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Topic: Setting a wire to ground when it always has a voltage on the other end. (Read 2227 times) previous topic - next topic

RyanfaeScotland

Aug 24, 2013, 09:34 pm Last Edit: Aug 24, 2013, 11:51 pm by RyanfaeScotland Reason: 1
Hey folks,

I'm trying to create a simulator of a controller for the Sega Master System using the Arduino however I've became a bit stuck since the controller doesn't work quite how I imagined and, as you probably expected, I'm pretty new to the whole Arduino and electronics business.

The main issue is in bold

What I've done so far is stripped the connecting wire from the controller so that I have the connector and its 7 wires. I know what each of the wire does by taking note before disconnecting them (I may be new but I'm not daft  ;)) and also from the several sources of information that are available on-line.

It's a simple controller and here is a quick explanation for those who aren't aware: It has 6 buttons, Up, Down, Left, Right, 1 and 2 each of which has its own wire. The 7th wire is ground. Each of the button's wires has a small voltage through it and when a button is pressed it is connected to ground completing a circuit and the system detects that the button is pressed. You can read about it at http://pinouts.ru/Game/sega_ms_joy_pinout.shtml.

The problem I'm facing is that I assumed each of the buttons would have no voltage and that wire 7 would be 5v or so, so that when a button was pressed it would get voltage and the system would know it is on. I could simulate this myself easily by connecting the 6 wires to digital outs and switching between HIGH or LOW however this clearly isn't the case and it appears the reverse is true.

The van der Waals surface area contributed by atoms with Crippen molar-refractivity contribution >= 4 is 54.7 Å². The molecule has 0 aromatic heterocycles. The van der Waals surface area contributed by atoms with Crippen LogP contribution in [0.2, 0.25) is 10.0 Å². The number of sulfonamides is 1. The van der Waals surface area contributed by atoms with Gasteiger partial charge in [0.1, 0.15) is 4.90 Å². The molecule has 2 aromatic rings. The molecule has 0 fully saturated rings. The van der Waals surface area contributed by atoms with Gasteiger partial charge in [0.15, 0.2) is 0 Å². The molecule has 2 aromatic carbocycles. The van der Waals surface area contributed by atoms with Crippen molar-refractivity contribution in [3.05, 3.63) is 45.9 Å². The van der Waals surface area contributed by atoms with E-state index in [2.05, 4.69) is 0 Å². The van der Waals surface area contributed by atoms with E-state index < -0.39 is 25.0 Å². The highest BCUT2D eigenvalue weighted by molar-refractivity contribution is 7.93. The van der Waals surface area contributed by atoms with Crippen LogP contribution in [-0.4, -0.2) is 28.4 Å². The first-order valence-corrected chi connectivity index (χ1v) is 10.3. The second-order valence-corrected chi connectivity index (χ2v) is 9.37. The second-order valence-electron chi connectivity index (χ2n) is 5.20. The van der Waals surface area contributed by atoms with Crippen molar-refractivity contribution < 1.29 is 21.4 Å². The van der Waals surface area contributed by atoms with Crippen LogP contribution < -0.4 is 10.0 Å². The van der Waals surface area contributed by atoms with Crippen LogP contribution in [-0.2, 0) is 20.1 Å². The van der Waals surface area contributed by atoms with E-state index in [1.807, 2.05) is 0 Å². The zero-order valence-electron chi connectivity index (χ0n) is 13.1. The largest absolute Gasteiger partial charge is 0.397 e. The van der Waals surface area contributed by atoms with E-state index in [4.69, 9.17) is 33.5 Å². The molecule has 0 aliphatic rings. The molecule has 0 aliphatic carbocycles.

The way I was thinking of doing it was to connect the pins directly to the Arduino despite the voltage and set the pins to HIGH for the button not being pressed then LOW for when they are. This doesn't 'feel' right though as it wouldn't be completing a circuit, would it?

I'm not comfortable putting the wires into the digital pins knowing they have a voltage across them without guidance first for fear of blowing them up. I've read a fair few posts on the forum already about this issue but none really matched. http://forum.arduino.cc/index.php/topic,49070.0.html comes close but I'm still at a loss.

Would someone be kind enough to help me through this?

RyanfaeScotland

I'm continuing to look at this whilst hovering on the forum trying to help where I can.

Just thought I should point out that I'm not looking for anyone to do this for me, post me a link to someone who's done it before or hold my hand all the way! I'm looking for exactly what the forum says, guidance. I'm not sure if I need to use diodes to control the flow of current or pull-down / pull-up resistors or something else.

I put together a little circuit that got me thinking, since I can't turn off the voltage what I'm looking to do is connect and disconnect the circuit from ground, creating a 'floating' voltage which is what is described in http://www.ladyada.net/learn/arduino/lesson5.html.

I'll continue down that avenue until advised differently.